A team of wounded ex-military servicemen set out on 9 January to conquer one of the toughest mountains in the world to show that there is life beyond injury.
On 21 January, two of the original 65 Degrees North team reached the summit of Mount Aconcagua – 22,841ft (6962 metres) above sea-level – and made a call back to the UK support team on an Inmarsat IsatPhone 2 satellite phone.
Later, 65 Degrees North made an emotional call to Simon’s father, a former Royal Marine, on the satellite phone to inform him that his son’s flag had reached the summit for a second time.
Throughout the extreme challenge, the team has been able to rely on our connectivity to share their experience with a world audience in the hope to inspire and motivate others to succeed.
Travelling with two rugged IsatPhones, an IsatHub terminal to use with their own smart devices, and an ultra-portable Explorer 510 BGAN, the team has been able to use Facebook Live, send back updates, photos and videos, make morale-boosting calls home, receive messages of encouragement on social media and more.
Expedition leader and former Royal Marine Commando, Richard Morgan said: “These phone calls were so important to us and would not be possible without the support and sponsorship from Inmarsat for which we are so grateful.”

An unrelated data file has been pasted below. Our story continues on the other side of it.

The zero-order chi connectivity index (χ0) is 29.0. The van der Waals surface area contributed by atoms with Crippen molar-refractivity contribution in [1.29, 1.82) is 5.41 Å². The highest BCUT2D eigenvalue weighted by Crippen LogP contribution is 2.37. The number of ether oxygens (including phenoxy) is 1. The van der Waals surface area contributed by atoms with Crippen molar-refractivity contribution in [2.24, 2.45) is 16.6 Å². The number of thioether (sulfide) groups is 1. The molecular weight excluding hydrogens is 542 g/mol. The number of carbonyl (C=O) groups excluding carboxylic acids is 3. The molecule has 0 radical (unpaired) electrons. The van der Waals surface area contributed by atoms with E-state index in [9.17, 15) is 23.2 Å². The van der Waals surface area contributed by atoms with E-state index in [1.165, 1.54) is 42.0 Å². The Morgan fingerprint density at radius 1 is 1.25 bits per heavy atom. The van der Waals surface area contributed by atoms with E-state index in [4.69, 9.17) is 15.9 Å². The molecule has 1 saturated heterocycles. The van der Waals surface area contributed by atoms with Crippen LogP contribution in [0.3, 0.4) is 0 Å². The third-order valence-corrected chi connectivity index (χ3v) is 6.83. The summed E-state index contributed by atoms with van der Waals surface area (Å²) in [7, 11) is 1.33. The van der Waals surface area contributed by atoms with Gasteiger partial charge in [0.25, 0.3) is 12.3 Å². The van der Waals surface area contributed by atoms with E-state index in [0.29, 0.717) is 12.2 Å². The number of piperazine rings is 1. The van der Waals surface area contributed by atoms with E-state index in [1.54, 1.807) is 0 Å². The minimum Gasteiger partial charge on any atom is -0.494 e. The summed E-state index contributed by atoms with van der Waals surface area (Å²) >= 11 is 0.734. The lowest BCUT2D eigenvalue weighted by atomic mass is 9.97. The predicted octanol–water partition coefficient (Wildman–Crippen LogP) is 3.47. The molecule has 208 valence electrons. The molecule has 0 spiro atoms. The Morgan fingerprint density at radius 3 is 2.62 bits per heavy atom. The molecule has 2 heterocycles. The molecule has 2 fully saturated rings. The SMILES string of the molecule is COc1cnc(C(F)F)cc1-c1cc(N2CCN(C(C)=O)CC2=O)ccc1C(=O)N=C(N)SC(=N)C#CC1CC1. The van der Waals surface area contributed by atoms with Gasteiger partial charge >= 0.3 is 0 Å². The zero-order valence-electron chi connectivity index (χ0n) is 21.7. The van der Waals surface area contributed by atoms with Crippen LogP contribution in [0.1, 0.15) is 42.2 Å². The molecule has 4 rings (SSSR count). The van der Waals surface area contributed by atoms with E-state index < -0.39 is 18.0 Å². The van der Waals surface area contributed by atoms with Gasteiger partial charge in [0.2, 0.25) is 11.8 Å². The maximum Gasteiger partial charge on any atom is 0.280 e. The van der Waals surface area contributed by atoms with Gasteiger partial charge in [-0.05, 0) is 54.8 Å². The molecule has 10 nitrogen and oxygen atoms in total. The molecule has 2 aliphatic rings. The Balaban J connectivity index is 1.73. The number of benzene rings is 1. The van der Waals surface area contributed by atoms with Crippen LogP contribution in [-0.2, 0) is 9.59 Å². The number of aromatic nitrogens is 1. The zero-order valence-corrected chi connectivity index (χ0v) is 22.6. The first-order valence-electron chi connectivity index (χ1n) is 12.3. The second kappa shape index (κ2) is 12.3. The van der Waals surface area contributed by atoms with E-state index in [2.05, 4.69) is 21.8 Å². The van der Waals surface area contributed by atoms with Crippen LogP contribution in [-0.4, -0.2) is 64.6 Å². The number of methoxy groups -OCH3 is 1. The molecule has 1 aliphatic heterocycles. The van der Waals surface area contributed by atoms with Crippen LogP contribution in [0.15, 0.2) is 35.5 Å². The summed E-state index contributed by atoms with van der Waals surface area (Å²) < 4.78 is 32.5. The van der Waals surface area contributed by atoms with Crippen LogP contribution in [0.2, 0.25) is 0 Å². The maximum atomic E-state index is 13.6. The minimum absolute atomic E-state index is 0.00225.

Unfortunately due to altitude sickness, three team members had to retire from the climb, leaving Richard and Brendan Davies, who joined the Royal Marines at the age of 19, to continue on to the summit alone.
Richard added: “Today has been the toughest thing I have ever done, it was horrendous at times and it just went on and on. Saying goodbye to Danny and Al less thn 600 meters from the top was devastating, but it was the right thing to do. Brendan and I pushed on literally giving it everything we had left in us to reach the summit.”
Find out more about 65 Degrees North, helping to rehabilitate wounded or damaged ex-servicemen and women by offering the opportunity to participate in challenging adventure.